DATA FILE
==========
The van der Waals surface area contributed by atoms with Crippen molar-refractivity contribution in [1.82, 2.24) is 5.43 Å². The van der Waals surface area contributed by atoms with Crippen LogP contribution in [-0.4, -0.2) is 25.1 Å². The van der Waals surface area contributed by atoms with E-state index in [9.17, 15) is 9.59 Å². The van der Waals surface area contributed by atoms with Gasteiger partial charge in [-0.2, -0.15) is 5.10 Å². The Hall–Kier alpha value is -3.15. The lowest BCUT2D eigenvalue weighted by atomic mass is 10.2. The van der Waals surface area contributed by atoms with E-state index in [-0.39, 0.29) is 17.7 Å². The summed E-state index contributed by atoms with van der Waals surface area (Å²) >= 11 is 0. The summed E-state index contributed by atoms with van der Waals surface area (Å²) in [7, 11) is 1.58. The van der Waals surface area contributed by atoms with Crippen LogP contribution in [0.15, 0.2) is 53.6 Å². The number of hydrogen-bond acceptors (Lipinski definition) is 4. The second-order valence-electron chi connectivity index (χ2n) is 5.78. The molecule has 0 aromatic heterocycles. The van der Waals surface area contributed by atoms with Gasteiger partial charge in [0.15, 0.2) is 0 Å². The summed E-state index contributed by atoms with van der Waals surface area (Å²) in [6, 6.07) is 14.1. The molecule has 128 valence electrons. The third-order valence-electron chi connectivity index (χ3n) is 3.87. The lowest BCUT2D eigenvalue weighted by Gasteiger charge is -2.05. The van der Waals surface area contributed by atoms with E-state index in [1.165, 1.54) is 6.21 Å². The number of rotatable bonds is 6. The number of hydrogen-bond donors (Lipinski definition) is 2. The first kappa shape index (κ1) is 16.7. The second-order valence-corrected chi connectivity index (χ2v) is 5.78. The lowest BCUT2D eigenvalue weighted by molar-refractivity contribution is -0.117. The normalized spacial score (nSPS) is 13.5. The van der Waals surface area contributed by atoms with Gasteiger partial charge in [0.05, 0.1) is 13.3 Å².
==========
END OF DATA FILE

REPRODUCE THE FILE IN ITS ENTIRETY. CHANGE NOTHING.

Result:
The van der Waals surface area contributed by atoms with Crippen molar-refractivity contribution in [1.82, 2.24) is 5.43 Å². The van der Waals surface area contributed by atoms with Crippen LogP contribution in [-0.4, -0.2) is 25.1 Å². The van der Waals surface area contributed by atoms with E-state index in [9.17, 15) is 9.59 Å². The van der Waals surface area contributed by atoms with Gasteiger partial charge in [-0.2, -0.15) is 5.10 Å². The Hall–Kier alpha value is -3.15. The lowest BCUT2D eigenvalue weighted by atomic mass is 10.2. The van der Waals surface area contributed by atoms with E-state index in [-0.39, 0.29) is 17.7 Å². The summed E-state index contributed by atoms with van der Waals surface area (Å²) >= 11 is 0. The summed E-state index contributed by atoms with van der Waals surface area (Å²) in [7, 11) is 1.58. The van der Waals surface area contributed by atoms with Crippen LogP contribution in [0.15, 0.2) is 53.6 Å². The number of hydrogen-bond acceptors (Lipinski definition) is 4. The second-order valence-electron chi connectivity index (χ2n) is 5.78. The molecule has 0 aromatic heterocycles. The van der Waals surface area contributed by atoms with Gasteiger partial charge in [0.15, 0.2) is 0 Å². The summed E-state index contributed by atoms with van der Waals surface area (Å²) in [6, 6.07) is 14.1. The molecule has 128 valence electrons. The third-order valence-electron chi connectivity index (χ3n) is 3.87. The lowest BCUT2D eigenvalue weighted by Gasteiger charge is -2.05. The van der Waals surface area contributed by atoms with E-state index in [1.165, 1.54) is 6.21 Å². The number of rotatable bonds is 6. The number of hydrogen-bond donors (Lipinski definition) is 2. The first kappa shape index (κ1) is 16.7. The second-order valence-corrected chi connectivity index (χ2v) is 5.78. The lowest BCUT2D eigenvalue weighted by molar-refractivity contribution is -0.117. The normalized spacial score (nSPS) is 13.5. The van der Waals surface area contributed by atoms with Gasteiger partial charge in [0.05, 0.1) is 13.3 Å².